The largest companies are able to weather financial crises as have recently occurred much better than smaller or medium sized companies and better than consumers. They can obtain the highest grade bond credit, or sell commercial paper easily, or finance expansion out of their typical huge retained earnings funds. But smaller and medium sized companies and consumer must turn to banks for loans. And loan availability has been falling, for businesses and consumers alike. Businesses and at times even consumers can alternatively turn to finance companies. Or to junk bonds, as was described. But these sources come with a major cost of interest. In the longer run it results in greater debt levels, and greater debt servicing of principle and interest payments. That all builds toward greater financial fragility and instability over the longer run.

Consumers have been experiencing a similar ‘consumption fragility’ parallel to the continuing financial fragility on the banking side. Just as banks have not been able to rid themselves of much of their ‘bad debt’ as yet, so too have consumers not been able to unwind (or ‘deleverage’ as they say in financial circles) their bad debt overhang. At the beginning of 2009, consumer debt measured as a ratio to their disposable income was 133%. Today it has fallen to a mere 127%. Hardly a dent. That means that, like banks, consumers will not renew spending to any significant extent, just as banks are not lending to any significant extent, until more debt is first worked off.
Beyond the spin and hype of the moment, the scenario is not one that describes a healthy financial system that is able to generate a sustained longer term recovery.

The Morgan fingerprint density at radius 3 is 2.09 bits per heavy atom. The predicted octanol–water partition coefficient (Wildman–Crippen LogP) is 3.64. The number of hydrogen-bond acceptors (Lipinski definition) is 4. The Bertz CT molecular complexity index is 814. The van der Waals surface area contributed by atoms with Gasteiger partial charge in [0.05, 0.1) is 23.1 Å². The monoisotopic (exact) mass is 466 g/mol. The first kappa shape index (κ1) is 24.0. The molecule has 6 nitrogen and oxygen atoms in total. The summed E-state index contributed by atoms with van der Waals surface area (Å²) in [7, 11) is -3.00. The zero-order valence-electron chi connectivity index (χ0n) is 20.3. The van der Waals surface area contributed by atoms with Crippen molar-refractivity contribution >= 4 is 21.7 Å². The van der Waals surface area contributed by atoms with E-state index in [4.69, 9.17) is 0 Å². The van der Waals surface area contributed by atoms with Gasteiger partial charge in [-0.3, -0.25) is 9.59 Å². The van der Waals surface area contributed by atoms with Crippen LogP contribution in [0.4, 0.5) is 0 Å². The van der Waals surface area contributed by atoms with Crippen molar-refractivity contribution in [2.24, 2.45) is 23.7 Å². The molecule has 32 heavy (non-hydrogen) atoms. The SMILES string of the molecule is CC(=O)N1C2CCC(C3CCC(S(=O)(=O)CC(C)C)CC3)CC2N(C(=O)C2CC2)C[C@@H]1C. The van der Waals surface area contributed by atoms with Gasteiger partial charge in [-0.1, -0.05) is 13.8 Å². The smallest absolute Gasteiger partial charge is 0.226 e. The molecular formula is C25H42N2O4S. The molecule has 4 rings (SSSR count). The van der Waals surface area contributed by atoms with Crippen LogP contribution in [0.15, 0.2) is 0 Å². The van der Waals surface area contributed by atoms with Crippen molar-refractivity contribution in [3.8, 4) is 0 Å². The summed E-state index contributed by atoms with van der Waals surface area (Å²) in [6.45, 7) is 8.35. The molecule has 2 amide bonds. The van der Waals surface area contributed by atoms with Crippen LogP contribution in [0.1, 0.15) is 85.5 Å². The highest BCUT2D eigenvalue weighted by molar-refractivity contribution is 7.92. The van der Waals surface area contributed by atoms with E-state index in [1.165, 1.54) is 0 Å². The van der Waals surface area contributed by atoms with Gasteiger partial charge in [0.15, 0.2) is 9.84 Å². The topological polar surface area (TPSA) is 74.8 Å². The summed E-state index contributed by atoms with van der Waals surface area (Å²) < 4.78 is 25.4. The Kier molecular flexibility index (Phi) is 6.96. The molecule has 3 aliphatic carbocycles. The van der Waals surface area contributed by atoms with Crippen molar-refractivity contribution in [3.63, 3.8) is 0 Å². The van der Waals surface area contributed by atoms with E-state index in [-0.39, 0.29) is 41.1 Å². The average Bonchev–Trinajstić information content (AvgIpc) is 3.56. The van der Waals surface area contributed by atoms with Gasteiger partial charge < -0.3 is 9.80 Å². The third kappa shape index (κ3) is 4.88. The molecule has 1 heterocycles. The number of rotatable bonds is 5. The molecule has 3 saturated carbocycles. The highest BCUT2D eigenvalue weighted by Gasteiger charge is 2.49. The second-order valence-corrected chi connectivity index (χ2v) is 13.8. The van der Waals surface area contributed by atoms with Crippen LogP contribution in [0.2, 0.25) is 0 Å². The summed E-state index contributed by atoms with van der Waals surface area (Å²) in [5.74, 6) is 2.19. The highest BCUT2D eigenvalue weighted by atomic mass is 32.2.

Is There a ‘Recovery’ Underway?

Accompanying the general misrepresentation that the banks and financial system in the U.S. have now recovered and are on the way to growth once again is the no less erroneous conclusion that the non-financial economy has also now recovered from recession. However, it is difficult to see how the current situation represents a recovery in any sustained long term sense.

The $787 stimulus package has been a profound failure in terms of jobs creation. Efforts to loosen up credit availability to consumers have been repeatedly thwarted by bank and credit card lobbyists in Congress. Stock equity and retirement plan values have recovered less than a third of their initial collapse after August 2007. Consumption is still in decline, as is real earnings of the 90 million or so working-middle class. Industrial production decline has leveled off and select other indicators are no longer in freefall. But the absence of continued decline does not constituted ‘recovery’, despite media and government spin to the contrary. By late summer 2009 it appears the stock market recovery is stalling once again, and jobless numbers—even official and not fully accurate—show hundreds of thousands of new job loss every month with no end in sight. Well over 20 million are now unemployed and rising. The true jobless rate is somewhere between 17%-19%.